Among my daughter’s peers, shows on YouTube such as The Film Theorists, The Game Theorists and The Infographic Show are immensely popular because they combine entertainment and education. I know many kids who absolutely love the Who Was? show on Netflix, which is a fun-filled comedy history show that has, among other things, Mahatma Gandhi and Benjamin Franklin rapping about having their faces on money.
Children’s author and mum Niyatee Sharma believes that children are cultivating eclectic tastes when it comes to viewership. “My son likes to watch cooking shows, documentaries on travel and architecture. My children watch a lot of sci-fi movies and YouTube shows around their specific interest like craft or Lego. I think that today, there is some good content out there, with more inclusive characters, a wider representation of colour and a blurring of gender stereotypes, with movies like Mulan or Encanto.”
There is also a rise in content in regional languages, with many shows being dubbed in Indian languages and broadcast in rural areas. In its TV Universe Estimates 2020, BARC finds that the highest growth in children’s content has been in rural India and is seen broadly in the 2-14 age group.
New age content
Refreshing as new-age content maybe, there is a malicious side to online videos. Let’s take this unsettling statistic: there are almost 30,000 hours of newly uploaded video content per hour on YouTube, and this makes it impossible to vet videos. YouTube also has links to pornography in its comments. There are also websites that you can access that immediately lead to unsolicited messages and pornographic pop-ups, content that is unsuitable for children but which still finds its way to their devices. Also, addiction is a real worry and young viewers can lose track of time.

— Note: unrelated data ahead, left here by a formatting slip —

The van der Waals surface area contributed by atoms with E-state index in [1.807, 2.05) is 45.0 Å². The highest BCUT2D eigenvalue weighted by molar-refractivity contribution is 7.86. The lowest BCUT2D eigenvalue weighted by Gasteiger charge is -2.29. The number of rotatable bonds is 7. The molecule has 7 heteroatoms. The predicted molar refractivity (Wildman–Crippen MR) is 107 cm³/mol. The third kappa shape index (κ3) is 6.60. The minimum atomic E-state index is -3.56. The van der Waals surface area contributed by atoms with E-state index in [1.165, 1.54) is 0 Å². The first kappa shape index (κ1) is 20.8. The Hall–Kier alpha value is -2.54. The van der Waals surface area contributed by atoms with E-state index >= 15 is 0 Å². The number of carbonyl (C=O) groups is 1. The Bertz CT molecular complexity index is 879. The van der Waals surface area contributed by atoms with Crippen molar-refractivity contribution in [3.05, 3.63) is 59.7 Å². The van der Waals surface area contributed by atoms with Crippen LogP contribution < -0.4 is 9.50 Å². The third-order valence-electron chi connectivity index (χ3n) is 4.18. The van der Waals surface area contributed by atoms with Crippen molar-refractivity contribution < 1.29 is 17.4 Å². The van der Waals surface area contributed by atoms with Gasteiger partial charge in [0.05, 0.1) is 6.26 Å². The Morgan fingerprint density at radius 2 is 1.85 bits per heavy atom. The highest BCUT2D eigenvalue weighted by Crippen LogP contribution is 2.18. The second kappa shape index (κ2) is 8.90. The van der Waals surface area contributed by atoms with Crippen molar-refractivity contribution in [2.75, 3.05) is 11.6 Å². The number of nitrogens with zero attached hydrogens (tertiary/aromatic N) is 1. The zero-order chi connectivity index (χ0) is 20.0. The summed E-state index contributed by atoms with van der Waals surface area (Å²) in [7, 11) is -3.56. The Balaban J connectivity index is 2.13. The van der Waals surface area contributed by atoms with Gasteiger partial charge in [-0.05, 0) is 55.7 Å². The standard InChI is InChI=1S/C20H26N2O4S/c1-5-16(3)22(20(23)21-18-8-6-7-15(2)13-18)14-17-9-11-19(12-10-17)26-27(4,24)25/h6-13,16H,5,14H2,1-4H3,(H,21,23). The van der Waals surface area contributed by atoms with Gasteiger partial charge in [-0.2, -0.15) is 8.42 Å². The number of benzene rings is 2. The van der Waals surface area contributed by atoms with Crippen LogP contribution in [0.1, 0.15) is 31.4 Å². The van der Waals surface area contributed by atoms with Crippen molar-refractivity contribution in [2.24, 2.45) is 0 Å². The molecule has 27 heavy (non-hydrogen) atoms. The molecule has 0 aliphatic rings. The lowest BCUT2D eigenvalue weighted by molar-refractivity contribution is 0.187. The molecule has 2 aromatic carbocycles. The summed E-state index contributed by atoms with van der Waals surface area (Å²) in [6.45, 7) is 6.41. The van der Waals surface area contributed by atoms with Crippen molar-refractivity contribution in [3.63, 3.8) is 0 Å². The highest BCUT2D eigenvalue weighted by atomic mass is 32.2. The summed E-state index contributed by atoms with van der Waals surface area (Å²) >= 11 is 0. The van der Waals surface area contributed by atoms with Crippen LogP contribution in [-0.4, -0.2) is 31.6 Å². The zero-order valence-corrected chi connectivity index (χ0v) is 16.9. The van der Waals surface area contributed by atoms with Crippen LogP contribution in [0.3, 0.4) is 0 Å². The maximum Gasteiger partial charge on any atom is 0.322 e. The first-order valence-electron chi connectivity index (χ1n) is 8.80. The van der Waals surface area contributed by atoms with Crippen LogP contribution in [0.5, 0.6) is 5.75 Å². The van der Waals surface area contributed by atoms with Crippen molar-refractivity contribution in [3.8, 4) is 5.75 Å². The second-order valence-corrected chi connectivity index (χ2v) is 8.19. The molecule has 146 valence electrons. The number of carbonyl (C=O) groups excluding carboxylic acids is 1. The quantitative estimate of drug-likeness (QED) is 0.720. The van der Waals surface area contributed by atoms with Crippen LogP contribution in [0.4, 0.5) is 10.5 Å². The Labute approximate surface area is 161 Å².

Gayathri Ananth, a student counsellor and special educator who works with adolescents and teenagers, believes that young children are extremely impressionable and exposing them to so much online content without parental guidance or counselling can be detrimental. “In many schools in India, media literacy is non-existent,” she says. “Parents should share information with their children and should also be educated to identify signs and signals in their children that may be about depression, gender dysphoria or the negative impact of bad online content.”
One show that Keya Mehra, a 15-year-old student, watched recently and loved was She-Ra and the Princesses of Power. “It has better representation, not just of characters who are gay or lesbian but also those who are plus-sized and of colour. It was never marketed as an LGBTQIA+ show but it was lovely to see a show with a lot of diversity and there was no big deal about it. It was just a part of the show and a part of reality.”
Today’s video entertainment in India is slowly moving towards offering our children both mirrors and windows.
The writer is a freelance journalist based in Bengaluru.